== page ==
If you have an Associate’s or Bachelor’s degree and are interested in starting (or enhancing) your healthcare career, you might consider becoming a diagnostic medical sonographer. With training programs less than two years in length (on average) and a huge demand for trained professionals, a career as a diagnostic medical sonographer could open up a wide variety of new and exciting job opportunities. In fact, the U.S. Bureau of Labor Statistics projects a 46 percent increase in medical sonographer jobs in the next decade, making it one of the fastest growing careers in the country today.

What Does a Sonographer Do?

Diagnostic medical sonographers, sometimes referred to as ultrasound technicians, work in hospitals, outpatient imaging centers and specialists’ offices where they take visual images of a patient’s organs, tissues and vascular systems. These images are then given to the doctor for the purpose of discovering abnormalities and making medical diagnoses.

In addition to giving ultrasounds, diagnostic sonographers are responsible for:

  • Obtaining and recording patient histories
  • Providing a written or oral summary of the technical findings for the physician
  • Assisting with record keeping, clerical scheduling and image archiving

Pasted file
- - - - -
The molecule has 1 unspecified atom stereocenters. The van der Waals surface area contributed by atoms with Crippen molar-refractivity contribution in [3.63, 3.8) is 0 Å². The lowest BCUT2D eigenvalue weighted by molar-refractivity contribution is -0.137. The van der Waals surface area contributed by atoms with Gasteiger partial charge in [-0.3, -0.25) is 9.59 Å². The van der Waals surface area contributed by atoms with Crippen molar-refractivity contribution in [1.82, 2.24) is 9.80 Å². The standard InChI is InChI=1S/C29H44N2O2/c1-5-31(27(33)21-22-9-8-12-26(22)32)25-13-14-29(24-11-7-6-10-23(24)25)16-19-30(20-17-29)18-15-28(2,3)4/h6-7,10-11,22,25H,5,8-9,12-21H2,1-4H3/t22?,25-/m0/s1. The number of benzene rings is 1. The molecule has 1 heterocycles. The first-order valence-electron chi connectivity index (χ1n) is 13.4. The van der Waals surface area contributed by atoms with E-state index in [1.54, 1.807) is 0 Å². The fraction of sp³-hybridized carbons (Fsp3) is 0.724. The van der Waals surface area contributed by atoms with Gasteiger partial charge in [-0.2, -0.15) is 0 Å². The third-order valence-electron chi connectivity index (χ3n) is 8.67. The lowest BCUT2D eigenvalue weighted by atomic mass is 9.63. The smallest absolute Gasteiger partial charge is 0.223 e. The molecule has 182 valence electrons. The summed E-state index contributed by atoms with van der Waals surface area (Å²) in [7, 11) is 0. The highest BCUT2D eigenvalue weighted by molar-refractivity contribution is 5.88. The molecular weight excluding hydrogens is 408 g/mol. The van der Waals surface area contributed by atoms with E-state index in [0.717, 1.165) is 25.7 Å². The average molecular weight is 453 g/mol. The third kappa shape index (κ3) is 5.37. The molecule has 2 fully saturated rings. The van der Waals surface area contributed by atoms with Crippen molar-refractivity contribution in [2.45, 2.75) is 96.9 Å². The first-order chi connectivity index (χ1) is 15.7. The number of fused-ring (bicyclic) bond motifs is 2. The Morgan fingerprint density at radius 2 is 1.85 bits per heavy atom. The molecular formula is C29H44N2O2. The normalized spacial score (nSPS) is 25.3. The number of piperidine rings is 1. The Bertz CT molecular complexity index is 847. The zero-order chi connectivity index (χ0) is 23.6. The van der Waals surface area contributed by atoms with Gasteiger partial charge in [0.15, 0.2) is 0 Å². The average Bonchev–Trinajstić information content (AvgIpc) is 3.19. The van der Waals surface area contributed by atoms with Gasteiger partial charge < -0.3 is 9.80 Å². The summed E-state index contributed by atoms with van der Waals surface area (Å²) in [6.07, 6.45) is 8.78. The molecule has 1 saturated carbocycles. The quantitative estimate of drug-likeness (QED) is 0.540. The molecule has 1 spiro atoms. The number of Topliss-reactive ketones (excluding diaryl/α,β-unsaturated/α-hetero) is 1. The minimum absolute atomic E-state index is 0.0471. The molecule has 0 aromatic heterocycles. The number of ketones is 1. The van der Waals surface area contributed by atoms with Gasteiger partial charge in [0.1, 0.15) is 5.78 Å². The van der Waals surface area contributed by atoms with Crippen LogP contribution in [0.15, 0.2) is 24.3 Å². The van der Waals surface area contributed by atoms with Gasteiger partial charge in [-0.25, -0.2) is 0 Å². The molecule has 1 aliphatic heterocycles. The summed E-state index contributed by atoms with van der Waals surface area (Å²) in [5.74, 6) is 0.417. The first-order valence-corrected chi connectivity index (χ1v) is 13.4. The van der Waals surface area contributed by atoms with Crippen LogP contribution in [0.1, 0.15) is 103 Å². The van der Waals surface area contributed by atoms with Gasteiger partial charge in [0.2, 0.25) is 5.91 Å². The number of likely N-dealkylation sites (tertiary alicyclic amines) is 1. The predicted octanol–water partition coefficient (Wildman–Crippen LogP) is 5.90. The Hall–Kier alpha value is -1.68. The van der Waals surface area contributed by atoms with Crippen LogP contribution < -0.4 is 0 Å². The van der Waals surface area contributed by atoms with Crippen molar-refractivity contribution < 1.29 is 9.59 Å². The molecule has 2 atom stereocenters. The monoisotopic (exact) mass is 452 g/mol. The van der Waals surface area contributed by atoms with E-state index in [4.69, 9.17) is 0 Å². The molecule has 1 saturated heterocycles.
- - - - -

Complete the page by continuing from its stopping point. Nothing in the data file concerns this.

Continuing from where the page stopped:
With experience, sonographers may also be promoted to managerial roles within the imaging facility or department.

Becoming a Diagnostic Medical Sonographer

To become a medical sonographer, you must first enroll in a diagnostic sonography training program, such as the one at the American College for Medical Careers. Students at ACMC may choose between an Associates and a Bachelor’s degree program, both of which provide comprehensive training in all aspects of diagnostic sonography. As a hybrid program, students at ACMC take all of their theoretical coursework online – a feature that provides students with maximum flexibility when training for their new careers. Students complete their training in the on-campus clinical lab and at an outside externship site to develop their technical skill and overall professionalism.

After completing the program, students will be well prepared to sit for the American Registry for Diagnostic Medical Sonography (ARDMS) exam to earn their national credentials – the final step before launching their careers.